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I'm trying to get my head around how to properly use NPN transistors to limit the needed current from my Raspberry PI GPIO.

I want to drive a Luxeon Rebel LED from Phillips (https://www.sparkfun.com/products/9637), and I have drawn up this kind of circuit for it:

GPIO connected NPN and high power LED

I'm not that experienced with transistors, so I might be doing something very foolish here. But my thinking was that if I have a 9V battery, and I would like to use GPIO pin on my raspi, something like this might work.

I calculated the resistor value for the LED1 with the information from the sparkfun website information (typical forward voltage of ~3V) -> R = (9V - 3V) / 0.2A. So I got 30 Ohms from there.

The battery and raspi ground would be connected. Is there something I am doing in a stupid or even dangerous way ? I want to understand how properly use NPN transistor for this kind of purpose..

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With those value resistors, you need a transistor with at least 25 hfe, and more than 275mA collector current. ~6v / 22Ω = 0.272A (272mA) of current through the LED, and (3.3v - 0.6v) / 330Ω = 0.0081A (8.1mA) of current through the base.

A common 2n2222 transistor would work. Otherwise, you got it right. Also, you might want to go with the actual 30Ω or higher value resistor, to prevent overdriving the led.

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  • \$\begingroup\$ thanks for your quick reply! Can I ask a bit more clarification about that 25hfe? I read about it, and it seems to be related to gain. What should I consider when choosing a transistor in the light of hfe? You are right, if I put 30 Ohm resistor, I would get exactly 200mA, silly me I forgot to change the text in the picture after I re-calculated the resistor value. Also may I ask if If I increase the GPIO side resistor R2 to 1K to decrease load on the GPIO to somewhere around 2.7mA, would that have affect on the circuit ? \$\endgroup\$ – julumme Oct 15 '13 at 16:24
  • \$\begingroup\$ The HFE is the gain. It takes the base current and multiply it by the gain to tell you how much current will be allowed through the collector-emmiter. The 2n2222 has a hfe of at least 50 with the collector current of 150mA and collector-emitter voltage of 1v. So 2.7mA * 50 would only let 137mA through. You need atleast 5mA. But for the most part, there is no real difference to the RPI in providing 8mA or 2.7mA. \$\endgroup\$ – Passerby Oct 15 '13 at 16:31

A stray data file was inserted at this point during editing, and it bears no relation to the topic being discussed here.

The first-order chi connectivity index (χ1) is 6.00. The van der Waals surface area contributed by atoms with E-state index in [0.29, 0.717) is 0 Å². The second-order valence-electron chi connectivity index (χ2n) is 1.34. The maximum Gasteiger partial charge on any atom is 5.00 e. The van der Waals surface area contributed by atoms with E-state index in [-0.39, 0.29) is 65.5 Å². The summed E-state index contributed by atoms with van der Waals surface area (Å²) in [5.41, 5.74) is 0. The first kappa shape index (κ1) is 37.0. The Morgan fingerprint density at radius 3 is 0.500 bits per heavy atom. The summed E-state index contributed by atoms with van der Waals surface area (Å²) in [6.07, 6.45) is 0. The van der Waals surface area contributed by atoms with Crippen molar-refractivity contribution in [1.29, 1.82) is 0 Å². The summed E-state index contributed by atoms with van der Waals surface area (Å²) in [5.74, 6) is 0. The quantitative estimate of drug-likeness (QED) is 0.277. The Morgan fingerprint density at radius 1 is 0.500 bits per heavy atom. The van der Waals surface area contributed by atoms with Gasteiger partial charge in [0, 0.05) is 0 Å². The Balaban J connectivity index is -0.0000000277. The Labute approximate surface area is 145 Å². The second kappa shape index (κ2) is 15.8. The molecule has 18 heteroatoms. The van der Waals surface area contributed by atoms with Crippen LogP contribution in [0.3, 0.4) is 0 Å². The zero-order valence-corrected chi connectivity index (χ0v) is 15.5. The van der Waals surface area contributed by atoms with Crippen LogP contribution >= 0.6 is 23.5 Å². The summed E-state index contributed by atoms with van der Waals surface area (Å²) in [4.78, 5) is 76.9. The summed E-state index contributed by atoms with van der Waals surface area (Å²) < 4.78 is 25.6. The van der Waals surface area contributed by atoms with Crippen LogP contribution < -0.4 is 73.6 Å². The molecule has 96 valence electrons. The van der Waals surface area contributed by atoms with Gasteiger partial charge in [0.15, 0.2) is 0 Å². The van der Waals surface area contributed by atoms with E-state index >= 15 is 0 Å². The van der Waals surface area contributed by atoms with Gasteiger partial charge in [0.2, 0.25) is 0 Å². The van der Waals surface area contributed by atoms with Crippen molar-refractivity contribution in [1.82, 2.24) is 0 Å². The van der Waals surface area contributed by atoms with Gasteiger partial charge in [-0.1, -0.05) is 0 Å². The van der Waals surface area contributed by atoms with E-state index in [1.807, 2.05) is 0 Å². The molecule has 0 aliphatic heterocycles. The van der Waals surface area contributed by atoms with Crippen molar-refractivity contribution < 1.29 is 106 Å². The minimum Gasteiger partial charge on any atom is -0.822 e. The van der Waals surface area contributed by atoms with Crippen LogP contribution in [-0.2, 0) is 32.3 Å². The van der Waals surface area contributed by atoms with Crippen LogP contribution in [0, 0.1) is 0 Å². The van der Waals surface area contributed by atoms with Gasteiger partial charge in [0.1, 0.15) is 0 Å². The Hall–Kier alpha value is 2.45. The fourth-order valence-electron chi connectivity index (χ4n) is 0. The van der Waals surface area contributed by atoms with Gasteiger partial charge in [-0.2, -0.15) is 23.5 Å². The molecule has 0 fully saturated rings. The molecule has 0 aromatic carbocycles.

• \$\begingroup\$ @Passerby may I know what is the 0.6v in your "(3.3v - 0.6v) / 330Ω = 0.0081A" please? Is it the min value of Base−Emitter Saturation Voltage of the 2n2222? \$\endgroup\$ – Huy.PhamNhu Jul 20 '17 at 18:30
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    \$\begingroup\$ @HUY the forward voltage drop of transistors base diode junction. It varies but 0.6 to 0.7v is typical for the 2n2222 at most currents. \$\endgroup\$ – Passerby Jul 20 '17 at 19:12
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The main problem of this schematic is still not mentioned in the answers. It is the very big power on the current limiting resistor. \$ P = \frac{U^2}{R} = \frac{6*6}{30} = 1.2W\$

This will have two effects:

  1. The resistor must be rated for this power and still will be very hot.

  2. The efficiency of the schematic will be pretty low - 0.6W on the LED vs 1.2W on the resistor = 30%; As a result the battery will be discharged much more faster than possible.

For such powerful LEDs I would suggest another solution, described in my answer on another similar quesstion. The schematic from this answer is directly applicable for 9V supply, but a Schottky diode have to be connected in series with the LED, because it will not withstand 9V reverse voltage.

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This is a proper usage of an NPN transistor, with some caveats.

An NPN transistor requires constant current input to the base pin to keep the current flowing between the collector and emitter. The amount of current that can flow between C & E is the gain multiplied by the base current. The amount of power a transistor is dissipating is the voltage drop across C&E multiplied by the current flow. For a small transistor, this is about 0.3v, 1.0v for a large transistor, and up to 4 volts (!) for a darlington. This voltage drop needs to be calculated in just like the LED's voltage drop, and the power is expressed as heat in the switch itself -- causing it to heat up (and may require heatsinking).

A 320 ohm resistor on a 3.3v GPIO line will flow ~10 milliamps, and to move 200 milliamps on the C&E lines will require a minimum gain (hFE) of 20, which is the minimum supplied by a power transistor such as the TIP41C. A small signal transistor like a 2N2222 has a gain in the hundreds, but a max current of 200 milliamps. It's a chicken-and-egg scenario and will likely require a more expensive darlington pair transistor like the TIP120. The Pi will be constantly supplying power while the LED is on.

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  • \$\begingroup\$ You forgot to calculate for the VBE drop (typically 0.6 to 0.7v) There will only be 8mA at the base. Also, the 2n2222 has a max current of 1 Amp, not 200mA. You are thinking some versions of the 2n3904. A TIP120 is overkill. \$\endgroup\$ – Passerby Oct 15 '13 at 16:25
  • \$\begingroup\$ In that case your answer is more correct than mine, have an upvote. \$\endgroup\$ – Bryan Boettcher Oct 15 '13 at 16:26

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